‘Gay’ and Bisexual Men at 17 Times Higher Risk than Straights for Anal Cancer: CDC

Excerpted from “HPV and Men – CDC Fact Sheet”:

  • Genital human papillomavirus (HPV) is a sexually transmitted virus. There are more than 30 types of genital HPV that can infect the genital area of men, including the skin on and around the penis or anus.
  • Most men who get genital HPV do not have any symptoms. However, some types of HPV can cause genital warts. Genital warts are single or multiple growths that appear in the genital area. They may be raised, flat, or cauliflower shaped.In men, genital warts may appear around the anus or on the penis, scrotum (testicles), groin or thighs. Even men who have never had anal sex can get warts around the anus. Warts may appear within weeks or months after sexual contact with an infected person, or not at all. A person can have the type of HPV that causes genital warts, but never develop any warts.
  • Genital HPV is passed on through genital contact – such as vaginal and anal sex.
  • Certain types of HPV have been linked to cancer of the anus and penis in men. These cancers are rare – especially in men with healthy immune systems. The types of HPV that can cause genital warts are not the same as the types that can cause penile or anal cancer.
  • The American Cancer Society (ACS) estimates that about 1,530 men will be diagnosed with penile cancer in the U.S. in 2006. In this country, penile cancer accounts for about 0.2% of all cancers in men. It is especially rare in circumcised men.
  • ACS estimates that about 1,910 men will be diagnosed with anal cancer in 2006. The risk for anal cancer is 17 times higher among gay and bisexual men than among heterosexual men. The risk is also higher among men with compromised immune systems, including those with HIV.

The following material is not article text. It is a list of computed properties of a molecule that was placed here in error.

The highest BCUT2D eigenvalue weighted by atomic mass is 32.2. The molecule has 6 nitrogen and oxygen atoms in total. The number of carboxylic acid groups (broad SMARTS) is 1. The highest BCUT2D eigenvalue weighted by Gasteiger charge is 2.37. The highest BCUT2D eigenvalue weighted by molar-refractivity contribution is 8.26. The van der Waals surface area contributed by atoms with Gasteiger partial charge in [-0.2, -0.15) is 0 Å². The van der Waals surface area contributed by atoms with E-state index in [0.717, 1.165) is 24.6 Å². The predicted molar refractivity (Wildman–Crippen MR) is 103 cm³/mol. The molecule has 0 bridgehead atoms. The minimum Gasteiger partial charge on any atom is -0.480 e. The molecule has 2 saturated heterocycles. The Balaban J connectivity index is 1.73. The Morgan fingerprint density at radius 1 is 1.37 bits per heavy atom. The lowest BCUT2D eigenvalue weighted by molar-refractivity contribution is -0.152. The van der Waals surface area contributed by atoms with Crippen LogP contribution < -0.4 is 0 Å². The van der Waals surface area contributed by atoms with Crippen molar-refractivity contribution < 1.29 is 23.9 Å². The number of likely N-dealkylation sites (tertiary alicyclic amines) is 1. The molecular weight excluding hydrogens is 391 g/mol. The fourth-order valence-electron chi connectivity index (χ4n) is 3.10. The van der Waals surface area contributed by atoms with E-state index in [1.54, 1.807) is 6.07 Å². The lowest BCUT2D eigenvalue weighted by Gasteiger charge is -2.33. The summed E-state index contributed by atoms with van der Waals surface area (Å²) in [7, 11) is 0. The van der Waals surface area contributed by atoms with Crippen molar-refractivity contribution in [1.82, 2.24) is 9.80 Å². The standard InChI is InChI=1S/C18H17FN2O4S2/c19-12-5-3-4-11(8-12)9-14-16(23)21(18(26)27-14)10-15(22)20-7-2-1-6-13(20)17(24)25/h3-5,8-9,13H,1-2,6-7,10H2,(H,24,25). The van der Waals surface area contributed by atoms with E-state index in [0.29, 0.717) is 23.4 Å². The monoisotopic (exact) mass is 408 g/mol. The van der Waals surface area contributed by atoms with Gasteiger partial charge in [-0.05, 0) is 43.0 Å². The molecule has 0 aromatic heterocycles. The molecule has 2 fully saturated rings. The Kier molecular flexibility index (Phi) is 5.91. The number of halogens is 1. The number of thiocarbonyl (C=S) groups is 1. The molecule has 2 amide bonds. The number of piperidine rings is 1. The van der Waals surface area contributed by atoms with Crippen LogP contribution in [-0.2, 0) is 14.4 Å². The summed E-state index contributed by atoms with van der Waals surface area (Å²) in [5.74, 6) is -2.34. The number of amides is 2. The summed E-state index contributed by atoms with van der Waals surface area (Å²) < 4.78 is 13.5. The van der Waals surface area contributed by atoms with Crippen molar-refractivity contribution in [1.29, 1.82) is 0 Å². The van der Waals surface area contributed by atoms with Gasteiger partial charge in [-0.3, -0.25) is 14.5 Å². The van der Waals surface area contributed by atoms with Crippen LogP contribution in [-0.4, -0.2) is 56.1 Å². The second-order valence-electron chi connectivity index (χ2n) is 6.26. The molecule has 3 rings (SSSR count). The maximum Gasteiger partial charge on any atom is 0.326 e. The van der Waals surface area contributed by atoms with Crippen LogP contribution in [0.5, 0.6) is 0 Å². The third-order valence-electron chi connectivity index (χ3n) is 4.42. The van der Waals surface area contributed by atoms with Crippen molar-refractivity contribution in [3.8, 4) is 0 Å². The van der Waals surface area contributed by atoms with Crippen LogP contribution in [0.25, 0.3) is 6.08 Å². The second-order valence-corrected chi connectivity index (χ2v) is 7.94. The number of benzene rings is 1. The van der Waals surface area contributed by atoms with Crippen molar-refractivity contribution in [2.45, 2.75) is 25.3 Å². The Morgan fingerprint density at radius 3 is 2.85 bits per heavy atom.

• HIV-positive men are more likely to get severe and prolonged cases of genital warts, which may be more resistant to treatment. They are also more likely to develop anal cancer.
  • Because HPV is so common but usually invisible, the only sure ways to prevent it are not to have sex, or to have sex with only one uninfected person, who is only having sex with you. You can lower your risk by limiting your number of sex partners and choosing partners who have had few or no sex partners.
  • Condoms may provide some but not complete protection against HPV, since HPV can infect skin that is not covered by a condom.
This article was posted on Saturday, December 16th, 2006 at 5:35 pm and is filed under News, Physical Health. You can follow any updates to this article through the RSS 2.0 feed.

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